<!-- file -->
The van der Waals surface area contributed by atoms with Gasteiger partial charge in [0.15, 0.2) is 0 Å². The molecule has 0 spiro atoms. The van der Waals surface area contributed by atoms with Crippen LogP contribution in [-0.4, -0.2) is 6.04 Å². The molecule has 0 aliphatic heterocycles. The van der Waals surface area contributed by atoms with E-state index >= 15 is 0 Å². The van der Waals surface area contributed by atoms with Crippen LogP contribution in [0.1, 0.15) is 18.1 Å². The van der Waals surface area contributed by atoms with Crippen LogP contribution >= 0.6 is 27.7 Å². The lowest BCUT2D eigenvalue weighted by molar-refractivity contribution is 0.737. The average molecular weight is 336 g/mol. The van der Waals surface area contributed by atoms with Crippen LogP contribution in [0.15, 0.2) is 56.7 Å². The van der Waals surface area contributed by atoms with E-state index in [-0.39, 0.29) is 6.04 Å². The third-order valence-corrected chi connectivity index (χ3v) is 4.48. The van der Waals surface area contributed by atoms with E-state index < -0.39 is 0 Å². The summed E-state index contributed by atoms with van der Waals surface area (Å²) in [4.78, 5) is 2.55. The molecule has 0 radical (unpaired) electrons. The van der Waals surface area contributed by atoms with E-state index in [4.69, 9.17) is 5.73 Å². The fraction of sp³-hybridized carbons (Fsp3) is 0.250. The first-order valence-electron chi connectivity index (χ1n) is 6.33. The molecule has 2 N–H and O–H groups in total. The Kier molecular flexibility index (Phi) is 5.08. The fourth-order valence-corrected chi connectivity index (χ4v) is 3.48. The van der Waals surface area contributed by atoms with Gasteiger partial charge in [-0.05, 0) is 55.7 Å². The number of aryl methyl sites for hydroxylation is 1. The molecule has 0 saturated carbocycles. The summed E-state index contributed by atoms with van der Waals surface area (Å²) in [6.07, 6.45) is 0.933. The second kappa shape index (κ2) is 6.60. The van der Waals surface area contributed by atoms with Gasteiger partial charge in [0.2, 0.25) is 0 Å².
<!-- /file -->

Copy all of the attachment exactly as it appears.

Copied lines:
The van der Waals surface area contributed by atoms with Gasteiger partial charge in [0.15, 0.2) is 0 Å². The molecule has 0 spiro atoms. The van der Waals surface area contributed by atoms with Crippen LogP contribution in [-0.4, -0.2) is 6.04 Å². The molecule has 0 aliphatic heterocycles. The van der Waals surface area contributed by atoms with E-state index >= 15 is 0 Å². The van der Waals surface area contributed by atoms with Crippen LogP contribution in [0.1, 0.15) is 18.1 Å². The van der Waals surface area contributed by atoms with Crippen LogP contribution >= 0.6 is 27.7 Å². The lowest BCUT2D eigenvalue weighted by molar-refractivity contribution is 0.737. The average molecular weight is 336 g/mol. The van der Waals surface area contributed by atoms with Crippen LogP contribution in [0.15, 0.2) is 56.7 Å². The van der Waals surface area contributed by atoms with E-state index in [-0.39, 0.29) is 6.04 Å². The third-order valence-corrected chi connectivity index (χ3v) is 4.48. The van der Waals surface area contributed by atoms with E-state index < -0.39 is 0 Å². The summed E-state index contributed by atoms with van der Waals surface area (Å²) in [4.78, 5) is 2.55. The molecule has 0 radical (unpaired) electrons. The van der Waals surface area contributed by atoms with E-state index in [4.69, 9.17) is 5.73 Å². The fraction of sp³-hybridized carbons (Fsp3) is 0.250. The first-order valence-electron chi connectivity index (χ1n) is 6.33. The molecule has 2 N–H and O–H groups in total. The Kier molecular flexibility index (Phi) is 5.08. The fourth-order valence-corrected chi connectivity index (χ4v) is 3.48. The van der Waals surface area contributed by atoms with Gasteiger partial charge in [-0.05, 0) is 55.7 Å². The number of aryl methyl sites for hydroxylation is 1. The molecule has 0 saturated carbocycles. The summed E-state index contributed by atoms with van der Waals surface area (Å²) in [6.07, 6.45) is 0.933. The second kappa shape index (κ2) is 6.60. The van der Waals surface area contributed by atoms with Gasteiger partial charge in [0.2, 0.25) is 0 Å².